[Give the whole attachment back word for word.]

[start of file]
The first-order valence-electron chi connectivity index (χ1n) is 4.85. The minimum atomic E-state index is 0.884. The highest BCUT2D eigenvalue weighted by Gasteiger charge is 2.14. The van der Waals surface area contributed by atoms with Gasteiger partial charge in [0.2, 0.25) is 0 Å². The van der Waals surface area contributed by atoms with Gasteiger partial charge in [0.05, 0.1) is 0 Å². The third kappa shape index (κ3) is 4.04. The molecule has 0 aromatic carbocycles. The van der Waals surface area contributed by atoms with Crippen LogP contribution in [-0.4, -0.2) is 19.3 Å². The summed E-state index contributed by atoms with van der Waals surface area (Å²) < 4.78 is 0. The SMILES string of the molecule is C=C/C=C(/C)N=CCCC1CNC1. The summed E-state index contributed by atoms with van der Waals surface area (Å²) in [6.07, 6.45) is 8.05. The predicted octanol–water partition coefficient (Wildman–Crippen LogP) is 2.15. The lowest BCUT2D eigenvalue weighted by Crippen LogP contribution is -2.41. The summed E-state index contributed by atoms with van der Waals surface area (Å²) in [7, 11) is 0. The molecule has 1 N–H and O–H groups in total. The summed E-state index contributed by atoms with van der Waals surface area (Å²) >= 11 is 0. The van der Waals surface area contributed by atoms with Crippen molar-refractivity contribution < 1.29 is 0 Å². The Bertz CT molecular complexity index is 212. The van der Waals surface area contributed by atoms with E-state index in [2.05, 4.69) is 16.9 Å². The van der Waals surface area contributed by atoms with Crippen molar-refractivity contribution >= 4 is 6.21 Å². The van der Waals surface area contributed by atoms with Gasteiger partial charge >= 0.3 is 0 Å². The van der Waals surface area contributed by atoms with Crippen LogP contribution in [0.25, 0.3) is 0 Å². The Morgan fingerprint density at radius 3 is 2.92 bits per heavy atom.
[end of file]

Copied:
The first-order valence-electron chi connectivity index (χ1n) is 4.85. The minimum atomic E-state index is 0.884. The highest BCUT2D eigenvalue weighted by Gasteiger charge is 2.14. The van der Waals surface area contributed by atoms with Gasteiger partial charge in [0.2, 0.25) is 0 Å². The van der Waals surface area contributed by atoms with Gasteiger partial charge in [0.05, 0.1) is 0 Å². The third kappa shape index (κ3) is 4.04. The molecule has 0 aromatic carbocycles. The van der Waals surface area contributed by atoms with Crippen LogP contribution in [-0.4, -0.2) is 19.3 Å². The summed E-state index contributed by atoms with van der Waals surface area (Å²) < 4.78 is 0. The SMILES string of the molecule is C=C/C=C(/C)N=CCCC1CNC1. The summed E-state index contributed by atoms with van der Waals surface area (Å²) in [6.07, 6.45) is 8.05. The predicted octanol–water partition coefficient (Wildman–Crippen LogP) is 2.15. The lowest BCUT2D eigenvalue weighted by Crippen LogP contribution is -2.41. The summed E-state index contributed by atoms with van der Waals surface area (Å²) in [7, 11) is 0. The molecule has 1 N–H and O–H groups in total. The summed E-state index contributed by atoms with van der Waals surface area (Å²) >= 11 is 0. The van der Waals surface area contributed by atoms with Crippen molar-refractivity contribution < 1.29 is 0 Å². The Bertz CT molecular complexity index is 212. The van der Waals surface area contributed by atoms with E-state index in [2.05, 4.69) is 16.9 Å². The van der Waals surface area contributed by atoms with Crippen molar-refractivity contribution >= 4 is 6.21 Å². The van der Waals surface area contributed by atoms with Gasteiger partial charge >= 0.3 is 0 Å². The van der Waals surface area contributed by atoms with Crippen LogP contribution in [0.25, 0.3) is 0 Å². The Morgan fingerprint density at radius 3 is 2.92 bits per heavy atom.